Even five months later, Spagnuolo wasn’t exactly sure how his defensive secondary would be arranged; he wanted to see what his players could do.
“I’ll be honest with you: I’m still trying to find out what we have at corner insofar as what they can do,” Spagnuolo told the press during the first week of training camp. “It’ll probably dictate what we play coverage-wise. We’re throwing a lot at them — a plethora of different coverages. Once we get a feel for what they can and can’t do, we’ll cut it down and settle in. I’m just evaluating that as we go. We’re giving them everything.”
Even through the first preseason game, that evaluation has continued. Nearly half of the presumed defensive starters either didn’t play or were limited to just two snaps in the Chiefs’ 38-17 victory over the Cincinnati Bengals last Saturday. After that, it was reserve players who got the playing time.
But even as he has been evaluating his players, Spagnuolo has been fully involved in coaching them. Ever since his arrival, he’s been a hands-on coach who concentrates on fundamentals.
“We’re really hell-bent on just fundamentals, techniques, the little things,” he said. “They’re probably tired of me saying, ‘the little things,’ all of the time, but that’s OK. They need that in their ears when they fall asleep at night so it helps them get better.”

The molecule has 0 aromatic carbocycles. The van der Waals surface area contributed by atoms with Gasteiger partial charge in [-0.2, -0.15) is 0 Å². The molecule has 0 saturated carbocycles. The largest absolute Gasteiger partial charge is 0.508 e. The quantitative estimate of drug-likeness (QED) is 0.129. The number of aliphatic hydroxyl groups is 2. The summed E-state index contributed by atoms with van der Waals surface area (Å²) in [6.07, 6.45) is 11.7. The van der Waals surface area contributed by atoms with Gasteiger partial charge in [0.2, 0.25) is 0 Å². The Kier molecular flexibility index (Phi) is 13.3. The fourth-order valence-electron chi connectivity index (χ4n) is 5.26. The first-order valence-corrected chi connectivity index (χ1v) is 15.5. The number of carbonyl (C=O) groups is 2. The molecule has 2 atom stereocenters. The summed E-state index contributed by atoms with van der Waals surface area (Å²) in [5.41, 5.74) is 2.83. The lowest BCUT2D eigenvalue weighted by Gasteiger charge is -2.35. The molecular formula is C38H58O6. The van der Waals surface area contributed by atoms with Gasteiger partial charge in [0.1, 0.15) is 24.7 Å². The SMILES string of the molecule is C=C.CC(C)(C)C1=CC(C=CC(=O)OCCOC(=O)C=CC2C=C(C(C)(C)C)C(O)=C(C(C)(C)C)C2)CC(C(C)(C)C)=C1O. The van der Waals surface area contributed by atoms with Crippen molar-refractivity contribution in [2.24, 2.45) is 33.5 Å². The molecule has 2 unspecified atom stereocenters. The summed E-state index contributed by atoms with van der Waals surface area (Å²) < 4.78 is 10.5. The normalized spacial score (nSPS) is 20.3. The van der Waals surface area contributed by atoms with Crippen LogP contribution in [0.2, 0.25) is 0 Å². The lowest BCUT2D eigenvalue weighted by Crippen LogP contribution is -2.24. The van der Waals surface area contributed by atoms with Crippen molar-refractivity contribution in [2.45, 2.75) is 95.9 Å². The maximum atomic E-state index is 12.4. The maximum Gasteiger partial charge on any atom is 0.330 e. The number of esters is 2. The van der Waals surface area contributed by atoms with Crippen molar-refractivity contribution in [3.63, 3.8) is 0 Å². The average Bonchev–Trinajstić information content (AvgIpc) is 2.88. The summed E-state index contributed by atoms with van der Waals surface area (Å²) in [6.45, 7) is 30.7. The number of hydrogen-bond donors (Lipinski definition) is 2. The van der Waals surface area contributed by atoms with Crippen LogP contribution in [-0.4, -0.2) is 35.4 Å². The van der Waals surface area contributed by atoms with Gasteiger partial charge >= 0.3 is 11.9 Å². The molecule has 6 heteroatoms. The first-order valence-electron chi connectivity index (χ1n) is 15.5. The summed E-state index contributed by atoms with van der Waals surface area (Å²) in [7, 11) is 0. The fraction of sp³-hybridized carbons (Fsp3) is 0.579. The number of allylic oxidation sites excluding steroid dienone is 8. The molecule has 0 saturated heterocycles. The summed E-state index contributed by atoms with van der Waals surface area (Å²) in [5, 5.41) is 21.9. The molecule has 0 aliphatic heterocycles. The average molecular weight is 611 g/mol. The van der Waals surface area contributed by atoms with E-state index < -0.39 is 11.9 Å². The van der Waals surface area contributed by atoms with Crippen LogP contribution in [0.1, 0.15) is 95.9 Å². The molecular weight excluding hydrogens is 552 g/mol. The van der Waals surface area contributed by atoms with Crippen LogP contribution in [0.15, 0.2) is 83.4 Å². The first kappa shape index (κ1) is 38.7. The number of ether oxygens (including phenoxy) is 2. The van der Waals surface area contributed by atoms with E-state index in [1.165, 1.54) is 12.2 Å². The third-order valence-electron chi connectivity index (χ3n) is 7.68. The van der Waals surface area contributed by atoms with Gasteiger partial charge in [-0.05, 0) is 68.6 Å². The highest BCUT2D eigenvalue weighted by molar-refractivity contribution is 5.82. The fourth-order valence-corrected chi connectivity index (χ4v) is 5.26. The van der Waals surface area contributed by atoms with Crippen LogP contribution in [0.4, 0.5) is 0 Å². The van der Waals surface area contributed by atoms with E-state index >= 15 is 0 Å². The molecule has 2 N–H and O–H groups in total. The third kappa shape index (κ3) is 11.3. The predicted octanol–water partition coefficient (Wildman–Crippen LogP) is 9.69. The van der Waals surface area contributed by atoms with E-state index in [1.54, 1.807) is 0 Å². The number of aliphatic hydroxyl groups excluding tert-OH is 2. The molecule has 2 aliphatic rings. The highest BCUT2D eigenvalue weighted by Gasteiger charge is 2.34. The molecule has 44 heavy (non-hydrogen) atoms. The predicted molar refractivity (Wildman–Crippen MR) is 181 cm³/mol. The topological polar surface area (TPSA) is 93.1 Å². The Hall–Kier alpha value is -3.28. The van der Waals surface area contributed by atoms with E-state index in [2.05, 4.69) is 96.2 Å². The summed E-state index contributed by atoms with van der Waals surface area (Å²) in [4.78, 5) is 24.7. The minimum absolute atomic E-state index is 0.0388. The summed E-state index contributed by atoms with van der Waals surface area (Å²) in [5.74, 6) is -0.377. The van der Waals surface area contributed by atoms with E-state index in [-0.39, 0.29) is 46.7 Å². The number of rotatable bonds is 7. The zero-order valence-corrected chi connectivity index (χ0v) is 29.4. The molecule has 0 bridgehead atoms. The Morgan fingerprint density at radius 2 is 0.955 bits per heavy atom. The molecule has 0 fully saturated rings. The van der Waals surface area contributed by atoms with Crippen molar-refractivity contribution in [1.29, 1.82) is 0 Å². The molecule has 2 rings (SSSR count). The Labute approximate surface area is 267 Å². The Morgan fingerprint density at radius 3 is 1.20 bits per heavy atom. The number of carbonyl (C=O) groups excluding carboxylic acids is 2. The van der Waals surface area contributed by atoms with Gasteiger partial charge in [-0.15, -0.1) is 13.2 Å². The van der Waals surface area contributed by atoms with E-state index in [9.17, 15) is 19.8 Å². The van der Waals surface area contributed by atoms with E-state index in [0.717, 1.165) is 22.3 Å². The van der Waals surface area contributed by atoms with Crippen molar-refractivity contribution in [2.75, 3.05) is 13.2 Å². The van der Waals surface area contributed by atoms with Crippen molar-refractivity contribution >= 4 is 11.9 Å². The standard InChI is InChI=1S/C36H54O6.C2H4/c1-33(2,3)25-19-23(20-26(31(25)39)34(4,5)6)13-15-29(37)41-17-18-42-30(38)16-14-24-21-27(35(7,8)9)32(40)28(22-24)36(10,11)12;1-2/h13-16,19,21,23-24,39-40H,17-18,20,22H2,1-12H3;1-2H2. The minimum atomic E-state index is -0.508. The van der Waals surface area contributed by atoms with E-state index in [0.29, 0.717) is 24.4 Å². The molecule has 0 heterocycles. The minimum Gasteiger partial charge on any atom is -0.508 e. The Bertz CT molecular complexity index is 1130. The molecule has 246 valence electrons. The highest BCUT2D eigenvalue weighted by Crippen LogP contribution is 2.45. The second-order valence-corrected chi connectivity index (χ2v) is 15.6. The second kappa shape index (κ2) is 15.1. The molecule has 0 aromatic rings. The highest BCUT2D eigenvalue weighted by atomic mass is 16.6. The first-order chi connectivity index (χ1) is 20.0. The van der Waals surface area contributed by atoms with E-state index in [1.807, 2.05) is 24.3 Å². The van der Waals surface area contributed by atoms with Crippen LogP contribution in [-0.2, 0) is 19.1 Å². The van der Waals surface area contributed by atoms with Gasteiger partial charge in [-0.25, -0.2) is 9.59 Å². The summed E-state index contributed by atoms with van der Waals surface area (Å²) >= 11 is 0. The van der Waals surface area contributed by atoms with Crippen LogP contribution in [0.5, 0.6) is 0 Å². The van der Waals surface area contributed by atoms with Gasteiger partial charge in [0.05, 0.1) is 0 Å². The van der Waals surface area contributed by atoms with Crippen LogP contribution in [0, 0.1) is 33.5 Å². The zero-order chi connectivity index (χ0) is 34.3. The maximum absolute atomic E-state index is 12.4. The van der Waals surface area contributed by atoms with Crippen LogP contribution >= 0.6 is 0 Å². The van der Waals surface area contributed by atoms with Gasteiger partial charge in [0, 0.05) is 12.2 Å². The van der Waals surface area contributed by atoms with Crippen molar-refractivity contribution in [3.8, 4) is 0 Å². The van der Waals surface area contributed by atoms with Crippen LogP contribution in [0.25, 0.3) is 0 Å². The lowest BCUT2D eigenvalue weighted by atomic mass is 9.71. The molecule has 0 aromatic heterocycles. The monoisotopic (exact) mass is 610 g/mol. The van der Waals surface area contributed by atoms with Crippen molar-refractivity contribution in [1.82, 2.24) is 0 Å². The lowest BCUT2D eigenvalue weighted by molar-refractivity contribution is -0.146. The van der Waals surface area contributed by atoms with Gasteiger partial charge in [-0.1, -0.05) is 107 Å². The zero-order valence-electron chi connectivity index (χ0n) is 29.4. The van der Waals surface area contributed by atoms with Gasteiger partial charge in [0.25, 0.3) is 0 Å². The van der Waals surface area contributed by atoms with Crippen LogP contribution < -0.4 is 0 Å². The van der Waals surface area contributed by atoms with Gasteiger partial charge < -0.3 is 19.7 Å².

“He really does a lot of detail stuff with the guys,” defensive backs coach Sam Madison said on Tuesday. “He harps on that, getting to the ball and scooping the ball. You see guys out there in those first couple of series, really out there just busting their hump.”
Just after training camp started, veteran safety Tyrann Mathieu — signed from the Houston Texans in the offseason as much for his on-field leadership ability as his talent as a player — was asked what he thought was the most encouraging thing about the Chiefs defense.
“I think it’s just our coaching staff,” he said. “Really the most important aspect of it is those guys who really are taking their time whether we are practicing in a different period, before practice, after practice working on little bitty fundamentals. I think those little bitty things are going to take us a long way.”
But let’s be clear: even as he continues to figure out exactly how it will look in the regular season, Spagnuolo’s scheme is making a difference, too.
In his simpler one-gap system that depends more on one-on-one matchups created by pre-snap shifts than it does on defenders reacting to what the offense does after the snap, players are able to rely more on their instincts — rather than on what they’ve learned in the classroom. Even in the first preseason game, you could see it: the confusion and hesitation have disappeared; defenders are able to fly to the ball.
The scheme has given new life to veteran players like Anthony Hitchens, Reggie Ragland, Breeland Speaks and Tanoh Kpassagnon — all of whom were players many fans and analysts were ready to classify as busts in Bob Sutton’s system.